President Obama has claimed that there is no "silver bullet" to reduce gasoline prices. I beg to differ. Any rational business, upon being told that anew competitor is planning to enter into competition with them, will first reduce prices. Why? Well, it's obviously not to match the prices of a potential competitor who isn't even in business yet. The purpose is to demonstrate to the new kid on the block that (a) because of their much higher sales volume, the older business can still function at lower unit prices and (b) if the new kid wants to compete, he will have to sell at these new, lower prices, and suffer the lower operating margins associated with those lower prices.
This is known among the cognoscenti as "raising a barrier to entry." The point of the effort is to make accessing the existing market so expensive, in terms of the newcomer's return on investment and the length of time before the cost of the original investment is recouped, that it discourages new entrants before they even start.
This being true, there would be an immediate and dramatic reduction in the worldwide price of oil if President Obama opened up for serious drilling the American territories both offshore and onshore, as well as the Alaskan National Wildlife Reserve (ANWR) and everywhere else where we might conceivably find oil. Within 24 hours after such an announcement, the price of crude would start to drop as current oil-producing countries tried to pre-empt any new activity by making it less attractive financially.
Sadly, we seem to have a president who is so ideologically driven that he abhors even the thought of providing usable economical energy for the people who elected him, even if it will come online only long after he has left the presidency…
This has already happened during the Bush Presidency. Here’s another reason it would work. The price of oil is set as much on what people see as the future supply and demand as the current state of supply and demand. Tensions in the Middle East raise the price of oil. Easing of tensions will lower the price of oil. Future anticipated supply will do the same.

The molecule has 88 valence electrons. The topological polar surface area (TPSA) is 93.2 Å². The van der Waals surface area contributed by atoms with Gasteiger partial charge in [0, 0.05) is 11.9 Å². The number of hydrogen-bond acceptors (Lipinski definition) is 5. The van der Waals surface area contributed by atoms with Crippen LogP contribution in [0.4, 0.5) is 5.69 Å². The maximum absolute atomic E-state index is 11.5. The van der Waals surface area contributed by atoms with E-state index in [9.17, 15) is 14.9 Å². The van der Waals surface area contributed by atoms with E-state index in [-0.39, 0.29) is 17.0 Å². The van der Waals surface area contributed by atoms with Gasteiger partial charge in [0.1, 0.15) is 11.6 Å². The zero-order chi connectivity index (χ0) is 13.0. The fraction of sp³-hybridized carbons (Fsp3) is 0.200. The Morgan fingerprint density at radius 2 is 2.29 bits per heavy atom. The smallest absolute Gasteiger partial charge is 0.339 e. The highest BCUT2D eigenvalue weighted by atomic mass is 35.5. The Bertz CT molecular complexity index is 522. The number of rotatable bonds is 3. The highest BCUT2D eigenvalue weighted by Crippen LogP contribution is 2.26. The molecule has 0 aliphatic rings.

6. VP Politics: Putting LBJ on the ticket
Robert Caro’s new LBJ volume, covering the period 1958–64, is coming out shortly. People who enjoy political-hardball stories will love it. One of the most fascinating parts I’ve encountered is Caro’s account of all the tsuris that surrounded JFK’s putting LBJ on the ticket at the convention in 1960. I grew up with the story most of us did, the one that was put about by Bobby Kennedy and Arthur Schlesinger: that JFK’s offer was strictly pro forma, that LBJ was expected to reject it because he wouldn’t want to step down from being Senate majority leader to the obscurity of the vice presidency, and that when he did in fact accept it the Kennedy team (especially Bobby Kennedy) scrambled to find a way to get rid of a running mate they didn’t really want. Based on his research, Caro tentatively suggests another, somewhat more plausible theory: that Bobby Kennedy was so ferocious in its attempt to derail the LBJ nomination simply because he wasn’t aware that his brother, the nominee, had decided firmly on LBJ, and that JFK had kept Bobby out of the loop precisely because he knew Bobby would be unhappy with the choice.
As Caro explains it, JFK’s decision made perfect sense: The labor-union representatives and other liberals would squawk about having Johnson on the ticket, but if the Kennedy campaign wanted to win in November, they needed Texas.
Caro is a wonderful writer. I really enjoyed his first work on LBJ called Paths to Power. This book might be a great read for the coming election season.